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<ns4:p><ns4:bold>Background: </ns4:bold>Tuberculous meningitis (TBM), the most severe form of tuberculosis (TB), results in death or neurological disability in &gt;50%, despite World Health Organisation recommended therapy. Current TBM regimen dosages are based on data from pulmonary TB alone. Evidence from recent phase II pharmacokinetic studies suggests that high dose rifampicin (R) administered intravenously or orally enhances central nervous system penetration and may reduce TBM associated mortality. We hypothesize that, among persons with TBM, high dose oral rifampicin (35 mg/kg) for 8 weeks will improve survival compared to standard of care (10 mg/kg), without excess adverse events.</ns4:p><ns4:p> <ns4:bold>Protocol: </ns4:bold>We will perform a parallel group, randomised, placebo-controlled, double blind, phase III multicentre clinical trial comparing high dose oral rifampicin to standard of care. The trial will be conducted across five clinical sites in Uganda, South Africa and Indonesia. Participants are HIV-positive or negative adults with clinically suspected TBM, who will be randomised (1:1) to one of two arms: 35 mg/kg oral rifampicin daily for 8 weeks (in combination with standard dose isoniazid [H], pyrazinamide [Z] and ethambutol [E]) or standard of care (oral HRZE, containing 10 mg/kg/day rifampicin). The primary end-point is 6-month survival. Secondary end points are: i) 12-month survival ii) functional and neurocognitive outcomes and iii) safety and tolerability. Tertiary outcomes are: i) pharmacokinetic outcomes and ii) cost-effectiveness of the intervention. We will enrol 500 participants over 2.5 years, with follow-up continuing until 12 months post-enrolment.</ns4:p><ns4:p> <ns4:bold>Discussion:</ns4:bold> Our best TBM treatment still results in unacceptably high mortality and morbidity. Strong evidence supports the increased cerebrospinal fluid penetration of high dose rifampicin, however conclusive evidence regarding survival benefit is lacking. This study will answer the important question of whether high dose oral rifampicin conveys a survival benefit in TBM in HIV-positive and -negative individuals from Africa and Asia.</ns4:p><ns4:p> <ns4:bold>Trial registration: </ns4:bold><ns4:ext-link xmlns:ns3="" ext-link-type="uri" ns3:href="">ISRCTN15668391</ns4:ext-link> (17/06/2019)</ns4:p>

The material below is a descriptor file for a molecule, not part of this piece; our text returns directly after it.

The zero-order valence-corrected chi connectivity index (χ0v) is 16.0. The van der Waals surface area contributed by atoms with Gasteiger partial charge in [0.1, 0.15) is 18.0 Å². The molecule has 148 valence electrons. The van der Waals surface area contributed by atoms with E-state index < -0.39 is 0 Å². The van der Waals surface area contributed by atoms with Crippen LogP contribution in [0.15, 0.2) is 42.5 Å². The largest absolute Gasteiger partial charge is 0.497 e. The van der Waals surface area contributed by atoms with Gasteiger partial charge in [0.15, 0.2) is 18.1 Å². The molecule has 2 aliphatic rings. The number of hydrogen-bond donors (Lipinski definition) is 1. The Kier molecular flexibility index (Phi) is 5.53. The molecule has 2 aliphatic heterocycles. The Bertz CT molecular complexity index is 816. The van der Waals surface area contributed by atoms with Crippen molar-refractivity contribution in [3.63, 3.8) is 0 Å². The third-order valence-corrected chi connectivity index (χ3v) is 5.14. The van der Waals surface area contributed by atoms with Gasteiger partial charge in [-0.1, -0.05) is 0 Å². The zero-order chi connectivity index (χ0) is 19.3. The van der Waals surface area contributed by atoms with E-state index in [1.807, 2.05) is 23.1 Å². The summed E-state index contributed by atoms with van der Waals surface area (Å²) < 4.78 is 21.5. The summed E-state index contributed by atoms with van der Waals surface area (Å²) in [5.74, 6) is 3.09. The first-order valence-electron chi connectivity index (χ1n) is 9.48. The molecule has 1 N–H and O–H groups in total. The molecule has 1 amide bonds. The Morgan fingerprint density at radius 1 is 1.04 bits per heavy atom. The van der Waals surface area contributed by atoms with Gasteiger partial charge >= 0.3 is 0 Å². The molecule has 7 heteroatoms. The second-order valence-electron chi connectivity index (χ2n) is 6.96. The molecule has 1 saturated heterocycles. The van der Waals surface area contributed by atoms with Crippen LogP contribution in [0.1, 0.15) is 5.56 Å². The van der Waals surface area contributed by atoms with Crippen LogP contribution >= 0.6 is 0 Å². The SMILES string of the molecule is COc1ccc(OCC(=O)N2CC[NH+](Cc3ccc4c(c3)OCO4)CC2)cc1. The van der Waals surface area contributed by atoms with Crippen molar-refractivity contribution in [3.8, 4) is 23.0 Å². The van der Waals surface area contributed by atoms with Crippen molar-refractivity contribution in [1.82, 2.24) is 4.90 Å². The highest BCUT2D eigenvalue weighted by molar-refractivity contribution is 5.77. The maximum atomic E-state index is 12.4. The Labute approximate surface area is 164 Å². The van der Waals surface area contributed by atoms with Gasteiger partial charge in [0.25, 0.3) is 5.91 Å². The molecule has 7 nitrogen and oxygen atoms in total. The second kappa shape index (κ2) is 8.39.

Original publication




Journal article


Wellcome Open Research


F1000 Research Ltd

Publication Date





190 - 190